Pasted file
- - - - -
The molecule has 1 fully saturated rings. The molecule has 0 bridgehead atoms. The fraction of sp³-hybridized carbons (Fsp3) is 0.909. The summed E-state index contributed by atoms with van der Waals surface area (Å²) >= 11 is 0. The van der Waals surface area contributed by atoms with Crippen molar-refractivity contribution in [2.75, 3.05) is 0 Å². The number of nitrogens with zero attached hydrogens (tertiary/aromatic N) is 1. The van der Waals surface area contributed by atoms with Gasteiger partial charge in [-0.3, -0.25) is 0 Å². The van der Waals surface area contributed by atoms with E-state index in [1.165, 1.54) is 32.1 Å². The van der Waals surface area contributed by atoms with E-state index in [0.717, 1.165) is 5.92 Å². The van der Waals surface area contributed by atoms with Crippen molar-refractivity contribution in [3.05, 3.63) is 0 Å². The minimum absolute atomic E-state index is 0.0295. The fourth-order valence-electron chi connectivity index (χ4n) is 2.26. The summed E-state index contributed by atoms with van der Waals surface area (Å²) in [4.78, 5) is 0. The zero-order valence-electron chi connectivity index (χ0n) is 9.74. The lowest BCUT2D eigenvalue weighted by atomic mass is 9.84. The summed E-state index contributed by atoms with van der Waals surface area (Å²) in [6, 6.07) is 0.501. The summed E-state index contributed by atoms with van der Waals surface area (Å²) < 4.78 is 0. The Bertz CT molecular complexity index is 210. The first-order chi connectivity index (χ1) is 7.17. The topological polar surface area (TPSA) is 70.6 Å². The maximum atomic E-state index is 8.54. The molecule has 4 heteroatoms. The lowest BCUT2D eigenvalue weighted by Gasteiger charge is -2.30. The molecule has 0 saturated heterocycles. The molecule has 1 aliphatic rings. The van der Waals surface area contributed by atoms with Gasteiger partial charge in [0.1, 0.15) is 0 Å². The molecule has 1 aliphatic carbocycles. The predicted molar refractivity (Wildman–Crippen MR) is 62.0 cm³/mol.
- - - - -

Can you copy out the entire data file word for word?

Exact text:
The molecule has 1 fully saturated rings. The molecule has 0 bridgehead atoms. The fraction of sp³-hybridized carbons (Fsp3) is 0.909. The summed E-state index contributed by atoms with van der Waals surface area (Å²) >= 11 is 0. The van der Waals surface area contributed by atoms with Crippen molar-refractivity contribution in [2.75, 3.05) is 0 Å². The number of nitrogens with zero attached hydrogens (tertiary/aromatic N) is 1. The van der Waals surface area contributed by atoms with Gasteiger partial charge in [-0.3, -0.25) is 0 Å². The van der Waals surface area contributed by atoms with E-state index in [1.165, 1.54) is 32.1 Å². The van der Waals surface area contributed by atoms with E-state index in [0.717, 1.165) is 5.92 Å². The van der Waals surface area contributed by atoms with Crippen molar-refractivity contribution in [3.05, 3.63) is 0 Å². The minimum absolute atomic E-state index is 0.0295. The fourth-order valence-electron chi connectivity index (χ4n) is 2.26. The summed E-state index contributed by atoms with van der Waals surface area (Å²) in [4.78, 5) is 0. The zero-order valence-electron chi connectivity index (χ0n) is 9.74. The lowest BCUT2D eigenvalue weighted by atomic mass is 9.84. The summed E-state index contributed by atoms with van der Waals surface area (Å²) in [6, 6.07) is 0.501. The summed E-state index contributed by atoms with van der Waals surface area (Å²) < 4.78 is 0. The Bertz CT molecular complexity index is 210. The first-order chi connectivity index (χ1) is 7.17. The topological polar surface area (TPSA) is 70.6 Å². The maximum atomic E-state index is 8.54. The molecule has 4 heteroatoms. The lowest BCUT2D eigenvalue weighted by Gasteiger charge is -2.30. The molecule has 0 saturated heterocycles. The molecule has 1 aliphatic rings. The van der Waals surface area contributed by atoms with Gasteiger partial charge in [0.1, 0.15) is 0 Å². The molecule has 1 aliphatic carbocycles. The predicted molar refractivity (Wildman–Crippen MR) is 62.0 cm³/mol.